According to the ‘Global Gender Gap Report 2021’ published by the World Economic Forum (WEF), Pakistan ranked 153rd out of 156 countries on the gender parity index. Pakistan ranked seventh among eight countries in South Asia, only better than Afghanistan. Pakistan’s gender gap has even widened by 0.7 percentage points in 2021 compared to 2020.
The WEF also uses four sub-indexes to measure the ranking of 156 economies on various dimensions of gender parity. These dimensions include economic participation and opportunity, educational attainment, political empowerment, and health and survival. Pakistan ranked 153rd in health and survival, 152nd in economic participation and opportunity, 144th in educational attainment, and 98th in political empowerment indices.
The same report shows that Pakistan failed to improve its score on gender parity in the last sixteen years (the gender parity score was 0.553 in 2006 and 0.556 in 2021). These statistics show that overall progress in reducing the gender gap is stagnant in Pakistan. The report indicates that Pakistan needs 136 years to close the gender gap, with the existing performance rate.
On the other hand, regional countries, including Bangladesh and India, have shown remarkable improvement to reduce the gender gap. The gender parity score has increased from 0.627 in 2006 to 0.719 in 2021 in Bangladesh (ranked 65th in the world out of 156 countries). Similarly, India and Sri Lanka have a better ranking on gender parity compared to Pakistan.
After careful evaluation of the WEF index and encapsulating statistics that directly illustrate the gender gap in Pakistan compared to other economies globally, it can be deduced unequivocally that Pakistan currently has one of the worst gender gaps in the world. It must improve its standards towards gender parity to ensure a higher ranking in the future.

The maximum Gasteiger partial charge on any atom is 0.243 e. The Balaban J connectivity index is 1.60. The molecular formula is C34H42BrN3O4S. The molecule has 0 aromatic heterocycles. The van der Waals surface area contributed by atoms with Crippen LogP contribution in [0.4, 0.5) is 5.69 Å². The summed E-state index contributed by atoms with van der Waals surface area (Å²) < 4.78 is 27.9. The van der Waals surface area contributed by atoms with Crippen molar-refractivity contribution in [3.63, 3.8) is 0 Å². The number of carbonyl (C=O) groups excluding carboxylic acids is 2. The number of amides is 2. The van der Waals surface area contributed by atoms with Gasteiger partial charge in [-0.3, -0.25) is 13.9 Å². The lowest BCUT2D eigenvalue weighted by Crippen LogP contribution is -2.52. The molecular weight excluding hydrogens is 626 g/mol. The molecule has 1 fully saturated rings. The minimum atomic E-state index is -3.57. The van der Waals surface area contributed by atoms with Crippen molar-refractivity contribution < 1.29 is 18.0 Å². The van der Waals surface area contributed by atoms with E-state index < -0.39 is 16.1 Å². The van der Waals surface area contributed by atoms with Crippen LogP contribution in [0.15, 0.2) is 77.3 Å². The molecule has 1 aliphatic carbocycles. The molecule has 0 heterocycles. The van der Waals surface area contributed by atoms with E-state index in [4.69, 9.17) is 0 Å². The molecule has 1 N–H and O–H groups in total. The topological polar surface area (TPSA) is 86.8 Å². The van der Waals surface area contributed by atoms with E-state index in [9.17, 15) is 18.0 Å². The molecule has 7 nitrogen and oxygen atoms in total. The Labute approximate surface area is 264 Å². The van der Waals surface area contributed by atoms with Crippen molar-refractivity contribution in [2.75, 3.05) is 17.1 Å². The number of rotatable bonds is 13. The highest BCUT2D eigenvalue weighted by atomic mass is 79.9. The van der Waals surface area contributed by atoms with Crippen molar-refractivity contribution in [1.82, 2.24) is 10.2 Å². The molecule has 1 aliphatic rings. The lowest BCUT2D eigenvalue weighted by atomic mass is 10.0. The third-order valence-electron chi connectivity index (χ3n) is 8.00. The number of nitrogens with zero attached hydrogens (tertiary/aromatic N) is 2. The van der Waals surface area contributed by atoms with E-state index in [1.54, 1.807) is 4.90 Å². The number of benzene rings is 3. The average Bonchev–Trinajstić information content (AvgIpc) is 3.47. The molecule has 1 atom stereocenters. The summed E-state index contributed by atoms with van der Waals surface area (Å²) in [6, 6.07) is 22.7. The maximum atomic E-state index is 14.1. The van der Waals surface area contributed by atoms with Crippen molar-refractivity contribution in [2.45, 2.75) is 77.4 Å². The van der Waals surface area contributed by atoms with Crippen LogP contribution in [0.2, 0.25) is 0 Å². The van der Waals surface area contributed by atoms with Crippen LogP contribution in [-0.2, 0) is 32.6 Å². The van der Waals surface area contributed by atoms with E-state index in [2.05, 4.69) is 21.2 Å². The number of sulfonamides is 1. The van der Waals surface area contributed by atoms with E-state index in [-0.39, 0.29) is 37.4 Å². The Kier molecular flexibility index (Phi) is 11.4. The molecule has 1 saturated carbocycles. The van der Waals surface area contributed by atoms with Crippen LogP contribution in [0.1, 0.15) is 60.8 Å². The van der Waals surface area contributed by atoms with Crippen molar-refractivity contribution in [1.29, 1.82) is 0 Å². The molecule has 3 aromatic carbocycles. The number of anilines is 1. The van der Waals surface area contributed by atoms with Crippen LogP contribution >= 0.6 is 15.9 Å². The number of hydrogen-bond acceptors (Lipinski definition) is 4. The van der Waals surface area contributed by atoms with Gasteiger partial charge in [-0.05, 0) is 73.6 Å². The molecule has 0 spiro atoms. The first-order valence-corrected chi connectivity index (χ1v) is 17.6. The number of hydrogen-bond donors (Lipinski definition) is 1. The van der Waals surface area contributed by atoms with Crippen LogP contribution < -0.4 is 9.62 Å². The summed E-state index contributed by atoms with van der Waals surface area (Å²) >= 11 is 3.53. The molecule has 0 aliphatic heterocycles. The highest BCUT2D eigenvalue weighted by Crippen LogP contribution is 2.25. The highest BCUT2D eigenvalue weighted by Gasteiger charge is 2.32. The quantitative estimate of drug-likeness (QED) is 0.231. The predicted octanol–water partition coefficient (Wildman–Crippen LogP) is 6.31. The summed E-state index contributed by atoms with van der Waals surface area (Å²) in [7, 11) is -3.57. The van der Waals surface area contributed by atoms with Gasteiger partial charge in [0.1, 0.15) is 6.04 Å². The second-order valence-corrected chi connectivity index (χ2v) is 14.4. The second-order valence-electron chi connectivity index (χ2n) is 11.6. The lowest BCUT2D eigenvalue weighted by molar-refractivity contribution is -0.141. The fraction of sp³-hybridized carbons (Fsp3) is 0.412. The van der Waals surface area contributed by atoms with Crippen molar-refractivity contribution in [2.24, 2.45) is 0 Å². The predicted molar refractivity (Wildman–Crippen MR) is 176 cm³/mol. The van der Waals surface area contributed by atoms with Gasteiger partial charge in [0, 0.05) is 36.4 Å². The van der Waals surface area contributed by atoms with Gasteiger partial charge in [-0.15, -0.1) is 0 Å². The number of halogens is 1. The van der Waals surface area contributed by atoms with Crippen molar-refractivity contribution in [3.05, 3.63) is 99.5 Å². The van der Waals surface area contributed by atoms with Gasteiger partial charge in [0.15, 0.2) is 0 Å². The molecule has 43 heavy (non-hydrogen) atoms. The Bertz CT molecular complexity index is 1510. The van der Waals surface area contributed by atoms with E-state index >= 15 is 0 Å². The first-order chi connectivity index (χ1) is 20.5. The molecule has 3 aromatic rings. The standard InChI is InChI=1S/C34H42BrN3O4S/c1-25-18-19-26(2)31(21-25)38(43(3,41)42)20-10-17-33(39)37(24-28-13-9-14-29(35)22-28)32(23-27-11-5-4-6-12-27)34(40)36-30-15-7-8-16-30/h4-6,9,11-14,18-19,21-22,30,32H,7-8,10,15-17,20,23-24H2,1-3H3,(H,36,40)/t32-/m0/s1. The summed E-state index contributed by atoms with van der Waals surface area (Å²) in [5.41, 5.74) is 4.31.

Before providing policy solutions, let us review the interventions introduced by the Pakistan government to reduce the gender gap and enhance women's empowerment. First, Pakistan launched a women-centric national cash transfers program, namely the Benazir Income Support Program (BISP), to financially empower women in 2008. BISP provides cash assistance to over five million beneficiaries across Pakistan.
Various loan schemes were launched to provide loans to women to start small and medium enterprises (SMEs) in the last ten years, such as the Prime Minister Youth Loan Schemes and the Kamyab Jawan Program.
Second, Pakistan introduced various measures to increase school enrollment, especially among girls. Such initiatives include the Waseela-e-Taleem (WeT) program by BISP, free education for girls, and provision of financial assistance by Pakistan Baitul Mal (PBM) and the Higher Education Commission (HEC).
Third, the government introduced health card schemes to available indoor health facilities. Lastly, providing a computerized national identity card (CNIC) to women through BISP offers an opportunity to induce political empowerment.